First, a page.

The Banks family, a respectable Californian family, take in a relative - Will Smith, a street-smart teenager from Philadelphia. The idea is to make him respectable, responsible and mature, but Will has got other plans...
Al Bundy is a misanthropic women's shoe salesman with a miserable life. He hates his job, his wife is lazy, his son is dysfunctional (especially with women), and his daughter is dim-witted and promiscuous.
Ray Barone seemingly has it all. A wonderful wife, a beautiful family, a great job, a nice house on Long Island. There's only one problem. His obnoxious parents (who live across the street) and his jealous brother are always getting in the way. Written by
Robert's habit of touching his food to his chin was inspired by Ray Romano's cousin, who had the same quirky mannerism. See more »
In one particular episode, one of the actors accidentally refers to Doug Heffernan (of King of Queens, as played by Kevin James) as "Kevin" - his real life name. Kevin James appeared 9 times in "Everybody Loves Raymond." In the first six appearances, during seasons one and two, his character was simply referred to as "Kevin." In the final three appearances, during season three, he portrayed his "Doug Heffernan" character from "The King of Queens." This is probably because the final appearance as "Kevin" took place in May of 1998, while "The King of Queens" did not debut until September of 1998. See more »
"Everybody Loves Raymond" turns all those '50s comedies on their heads. It's not the Donna Reed Show, not Leave it to Beaver, not Father Knows best. It's family life with all its good points and bad, all the love and frustration, and all the individual foibles. Raymond is a sports writer whose parents, the domineering Marie and the couch potato Frank, live across the street from him. His wife Deborah is beautiful but can't cook and comes under constant criticism from her mother-in-law. Ray's brother Robert is a policeman who is jealous of him because - well, "everybody loves Raymond." This show is hilarious - my favorites are numerous, but one of the best is the lost cannister episode when Deborah swears she doesn't have a cannister of Marie's and then it turns out the kids had it. It falls to Raymond to sneak it into his mother's house, so on Easter Sunday he wears a down coat to hide it. I also loved the tofu Thanksgiving turkey, taping over the wedding with a football game, the fly eating woman dating Robert, Robert hanging out with his black partner and walking around in a yellow suit, the colored condoms on Halloween, the girl scout cookie debacle, and dozens and dozens of others.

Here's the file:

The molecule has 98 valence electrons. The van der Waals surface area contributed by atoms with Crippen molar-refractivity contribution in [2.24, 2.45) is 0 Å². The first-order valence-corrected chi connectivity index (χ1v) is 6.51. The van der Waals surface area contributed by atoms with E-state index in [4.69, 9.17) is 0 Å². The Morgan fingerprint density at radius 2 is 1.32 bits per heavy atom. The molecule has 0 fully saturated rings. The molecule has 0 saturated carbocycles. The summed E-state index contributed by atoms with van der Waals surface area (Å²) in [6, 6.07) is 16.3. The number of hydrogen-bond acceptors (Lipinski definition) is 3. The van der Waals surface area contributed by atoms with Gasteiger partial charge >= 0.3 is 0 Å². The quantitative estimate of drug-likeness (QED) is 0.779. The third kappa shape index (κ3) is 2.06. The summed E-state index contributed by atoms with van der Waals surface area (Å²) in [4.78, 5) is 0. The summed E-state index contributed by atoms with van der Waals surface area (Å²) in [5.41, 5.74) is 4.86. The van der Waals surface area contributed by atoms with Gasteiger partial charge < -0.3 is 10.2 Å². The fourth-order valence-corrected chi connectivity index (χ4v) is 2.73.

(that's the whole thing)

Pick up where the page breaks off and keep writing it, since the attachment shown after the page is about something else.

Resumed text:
It was Ray Romano's goal to go out on top, so the series ended in 2005. It was a great run, a perfect ensemble cast, and will be enjoyed on DVD and in syndication for years to come.
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